The big retirement is coming

Growing up, I knew that being out of a job was the worst thing that could happen. My mom lied about her age, saying she’ll pay the mortgage until she’s 74. My father dictated his last magazine article to me from his deathbed. Their work brought them money, pride and meaning. So my reaction to the fact that 9 million Britons are neither working nor looking for work – some of them retiring at 50 – is both emotional and practical.

Has the pandemic brought about some unique psychological shift in Britain? I’m starting to think so. With the Bank of England warning that our shrinking workforce could fuel inflation even in a recession, the UK looks increasingly like an outlier. We were not the only country that came out of the epidemic with a lower employment rate than before – so did Iceland, Switzerland, Latvia and the United States. But those four bounce back; we are not. According to the forecast of the Institute of Employment Studies, by March we may be the only developed country with a lower employment rate than it was before Covid-19.

I’ve written before about the increasing number of people citing long-term illness as a reason to stop working, as well as the backlog of the NHS. But that’s not the whole story. 55 percent of the increase in the number of “absent” workers comes from the age group between 50 and 64 years old. Many people retire early not because they are too sick to work, but because they are tired of working. According to new polls, this group expresses a greater distaste for their jobs than their counterparts in Germany and the US, and is more likely to say the pandemic has made them reconsider. Plus, they think they can afford it. In the United Kingdom, 18 percent of economically inactive 50- to 64-year-olds reported that they were better off as a result of the pandemic, compared to 8 percent in the United States and 4 percent in Germany.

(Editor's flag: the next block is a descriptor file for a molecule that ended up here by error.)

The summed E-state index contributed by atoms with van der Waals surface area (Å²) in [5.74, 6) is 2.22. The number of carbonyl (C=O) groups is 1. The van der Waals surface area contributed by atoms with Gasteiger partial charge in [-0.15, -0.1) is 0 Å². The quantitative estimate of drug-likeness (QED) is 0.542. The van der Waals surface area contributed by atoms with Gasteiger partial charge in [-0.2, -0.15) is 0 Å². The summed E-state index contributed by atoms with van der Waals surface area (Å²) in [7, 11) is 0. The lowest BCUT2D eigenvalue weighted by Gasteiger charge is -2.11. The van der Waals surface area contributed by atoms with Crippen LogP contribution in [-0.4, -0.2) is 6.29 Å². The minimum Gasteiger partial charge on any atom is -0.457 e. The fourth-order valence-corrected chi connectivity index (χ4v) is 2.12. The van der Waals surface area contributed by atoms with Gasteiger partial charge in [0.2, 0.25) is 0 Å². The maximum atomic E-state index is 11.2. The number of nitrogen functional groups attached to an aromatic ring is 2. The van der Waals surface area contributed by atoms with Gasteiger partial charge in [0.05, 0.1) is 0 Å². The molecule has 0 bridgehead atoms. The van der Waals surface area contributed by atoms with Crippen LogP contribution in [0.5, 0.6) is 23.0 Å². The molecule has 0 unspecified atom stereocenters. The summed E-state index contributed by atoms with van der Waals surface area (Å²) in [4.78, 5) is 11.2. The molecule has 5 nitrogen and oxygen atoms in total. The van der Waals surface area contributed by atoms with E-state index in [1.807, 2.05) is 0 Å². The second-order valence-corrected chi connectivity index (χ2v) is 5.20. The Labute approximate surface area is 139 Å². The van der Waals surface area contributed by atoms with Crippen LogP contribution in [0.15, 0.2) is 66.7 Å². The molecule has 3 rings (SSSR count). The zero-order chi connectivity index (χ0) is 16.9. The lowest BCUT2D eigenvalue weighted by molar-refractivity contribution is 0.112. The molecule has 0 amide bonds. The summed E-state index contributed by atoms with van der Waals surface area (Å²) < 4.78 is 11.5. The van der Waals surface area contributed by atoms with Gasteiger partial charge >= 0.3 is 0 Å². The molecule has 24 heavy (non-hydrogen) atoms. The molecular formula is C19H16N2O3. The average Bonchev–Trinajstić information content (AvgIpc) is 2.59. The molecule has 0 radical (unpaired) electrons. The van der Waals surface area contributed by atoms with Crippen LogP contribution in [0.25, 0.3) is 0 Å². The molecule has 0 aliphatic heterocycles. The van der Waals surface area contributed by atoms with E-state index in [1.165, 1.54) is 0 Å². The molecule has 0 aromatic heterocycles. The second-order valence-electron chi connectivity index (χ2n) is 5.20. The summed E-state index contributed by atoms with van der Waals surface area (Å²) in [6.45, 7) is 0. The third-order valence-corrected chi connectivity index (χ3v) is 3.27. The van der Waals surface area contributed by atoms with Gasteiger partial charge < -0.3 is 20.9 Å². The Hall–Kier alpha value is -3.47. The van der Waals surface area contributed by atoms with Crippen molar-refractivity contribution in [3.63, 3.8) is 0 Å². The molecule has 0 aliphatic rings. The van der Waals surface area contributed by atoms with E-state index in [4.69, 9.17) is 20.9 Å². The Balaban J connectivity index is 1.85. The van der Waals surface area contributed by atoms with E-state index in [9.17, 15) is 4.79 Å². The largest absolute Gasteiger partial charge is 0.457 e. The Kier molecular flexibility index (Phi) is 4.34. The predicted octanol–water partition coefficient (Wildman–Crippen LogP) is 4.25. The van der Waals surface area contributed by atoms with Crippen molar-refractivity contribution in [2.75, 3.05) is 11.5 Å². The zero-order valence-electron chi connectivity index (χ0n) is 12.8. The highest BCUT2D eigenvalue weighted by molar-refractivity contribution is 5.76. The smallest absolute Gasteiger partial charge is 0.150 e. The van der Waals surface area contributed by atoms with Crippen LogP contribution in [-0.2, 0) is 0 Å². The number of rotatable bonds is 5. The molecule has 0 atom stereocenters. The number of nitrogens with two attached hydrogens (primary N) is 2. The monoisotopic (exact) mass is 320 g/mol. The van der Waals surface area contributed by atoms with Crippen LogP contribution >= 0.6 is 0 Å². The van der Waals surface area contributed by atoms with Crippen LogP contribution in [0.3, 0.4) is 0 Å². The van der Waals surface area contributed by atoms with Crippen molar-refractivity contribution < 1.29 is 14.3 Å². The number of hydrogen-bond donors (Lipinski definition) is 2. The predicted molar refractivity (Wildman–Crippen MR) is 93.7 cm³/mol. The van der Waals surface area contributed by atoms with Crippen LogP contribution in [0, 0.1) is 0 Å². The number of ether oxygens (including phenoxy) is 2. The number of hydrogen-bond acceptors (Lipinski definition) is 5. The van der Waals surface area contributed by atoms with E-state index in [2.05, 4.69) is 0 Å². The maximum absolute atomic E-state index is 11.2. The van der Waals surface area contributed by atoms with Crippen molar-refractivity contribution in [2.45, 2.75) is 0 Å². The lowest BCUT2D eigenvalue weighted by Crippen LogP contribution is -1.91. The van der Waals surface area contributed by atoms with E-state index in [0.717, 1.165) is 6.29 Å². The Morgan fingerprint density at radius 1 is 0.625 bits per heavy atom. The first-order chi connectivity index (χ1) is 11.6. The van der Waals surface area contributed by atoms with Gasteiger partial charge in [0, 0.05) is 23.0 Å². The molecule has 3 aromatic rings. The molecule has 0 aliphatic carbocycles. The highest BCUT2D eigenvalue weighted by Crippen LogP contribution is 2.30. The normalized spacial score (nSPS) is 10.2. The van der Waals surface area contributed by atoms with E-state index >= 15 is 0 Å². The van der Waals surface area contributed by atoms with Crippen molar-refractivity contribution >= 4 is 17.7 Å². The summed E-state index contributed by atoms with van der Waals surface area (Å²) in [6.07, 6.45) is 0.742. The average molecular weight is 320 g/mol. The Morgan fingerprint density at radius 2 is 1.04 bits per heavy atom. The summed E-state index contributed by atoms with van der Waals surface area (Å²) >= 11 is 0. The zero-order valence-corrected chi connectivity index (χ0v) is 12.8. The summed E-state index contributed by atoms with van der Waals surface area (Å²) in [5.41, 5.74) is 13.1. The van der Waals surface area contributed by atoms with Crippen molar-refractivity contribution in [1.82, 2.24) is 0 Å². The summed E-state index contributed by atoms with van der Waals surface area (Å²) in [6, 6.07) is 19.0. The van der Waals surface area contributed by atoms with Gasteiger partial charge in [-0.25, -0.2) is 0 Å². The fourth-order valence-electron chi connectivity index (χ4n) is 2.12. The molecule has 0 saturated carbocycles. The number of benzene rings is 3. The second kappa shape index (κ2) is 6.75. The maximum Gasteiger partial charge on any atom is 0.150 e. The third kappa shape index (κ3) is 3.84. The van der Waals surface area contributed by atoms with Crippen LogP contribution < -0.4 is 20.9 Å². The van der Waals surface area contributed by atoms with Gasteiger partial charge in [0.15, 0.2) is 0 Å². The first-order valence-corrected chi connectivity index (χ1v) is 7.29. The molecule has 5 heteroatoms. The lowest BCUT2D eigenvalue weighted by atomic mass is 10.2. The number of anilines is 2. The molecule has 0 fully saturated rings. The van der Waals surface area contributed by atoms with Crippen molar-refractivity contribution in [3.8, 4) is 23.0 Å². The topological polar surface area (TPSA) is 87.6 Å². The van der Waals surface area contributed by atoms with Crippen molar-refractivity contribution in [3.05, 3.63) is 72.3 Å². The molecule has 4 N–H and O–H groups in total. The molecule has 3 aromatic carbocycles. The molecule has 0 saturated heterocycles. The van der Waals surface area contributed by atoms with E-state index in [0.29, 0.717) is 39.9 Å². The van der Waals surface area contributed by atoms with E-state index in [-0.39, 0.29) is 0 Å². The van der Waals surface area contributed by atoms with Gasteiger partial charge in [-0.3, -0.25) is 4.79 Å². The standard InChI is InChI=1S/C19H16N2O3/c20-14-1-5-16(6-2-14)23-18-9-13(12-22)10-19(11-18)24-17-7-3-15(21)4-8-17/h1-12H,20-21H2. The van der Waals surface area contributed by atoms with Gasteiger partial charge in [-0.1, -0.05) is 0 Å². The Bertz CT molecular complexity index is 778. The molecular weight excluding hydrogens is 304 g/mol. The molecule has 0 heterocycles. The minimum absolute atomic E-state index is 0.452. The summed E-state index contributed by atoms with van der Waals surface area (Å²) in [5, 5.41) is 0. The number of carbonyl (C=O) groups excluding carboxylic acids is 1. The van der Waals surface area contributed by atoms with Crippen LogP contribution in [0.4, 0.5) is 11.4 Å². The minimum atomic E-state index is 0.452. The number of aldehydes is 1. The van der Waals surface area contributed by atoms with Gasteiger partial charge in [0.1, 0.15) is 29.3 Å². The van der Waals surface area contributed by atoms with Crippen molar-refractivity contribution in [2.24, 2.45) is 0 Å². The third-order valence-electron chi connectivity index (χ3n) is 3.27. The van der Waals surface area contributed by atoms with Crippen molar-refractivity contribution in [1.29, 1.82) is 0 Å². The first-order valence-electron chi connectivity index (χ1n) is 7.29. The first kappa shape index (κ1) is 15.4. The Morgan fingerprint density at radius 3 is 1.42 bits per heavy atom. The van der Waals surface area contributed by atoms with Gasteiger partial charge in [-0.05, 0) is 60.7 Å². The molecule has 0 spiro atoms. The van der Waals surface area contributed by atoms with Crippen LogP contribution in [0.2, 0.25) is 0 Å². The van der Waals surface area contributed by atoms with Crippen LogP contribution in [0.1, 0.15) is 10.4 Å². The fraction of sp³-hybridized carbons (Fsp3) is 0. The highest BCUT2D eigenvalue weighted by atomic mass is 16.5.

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It would be the ultimate irony if an entire part of the population thought they could investigate because of an epidemic that harms our economy. The poll was conducted by Public First for Phoenix Insights, a think tank on which I sit on the advisory board. The following quote horrified me: “The invasion of the elderly generation into the Protective Ring of the Nursing Home and leaving it for Covid resulted in a strong realization that I was looking at a possible version of my future”. The interviewee took early retirement “to thoroughly enjoy the time I have left.”

What did we do? The average death rate from Covid is 80, not 50. The government, which kept millions afloat with generous holiday payments, still left us feeling like we were alone. Some people over 50 nobly take care of their spouse, elderly relative or grandchild. Some may have fallen victim to the WFH misconception: the Institute for Fiscal Studies found that telecommuting makes people more likely to retire early. Others may have been lulled into believing that a more balanced existence could be maintained by a leave system that should have ended earlier – in a country where people can take their pensions early.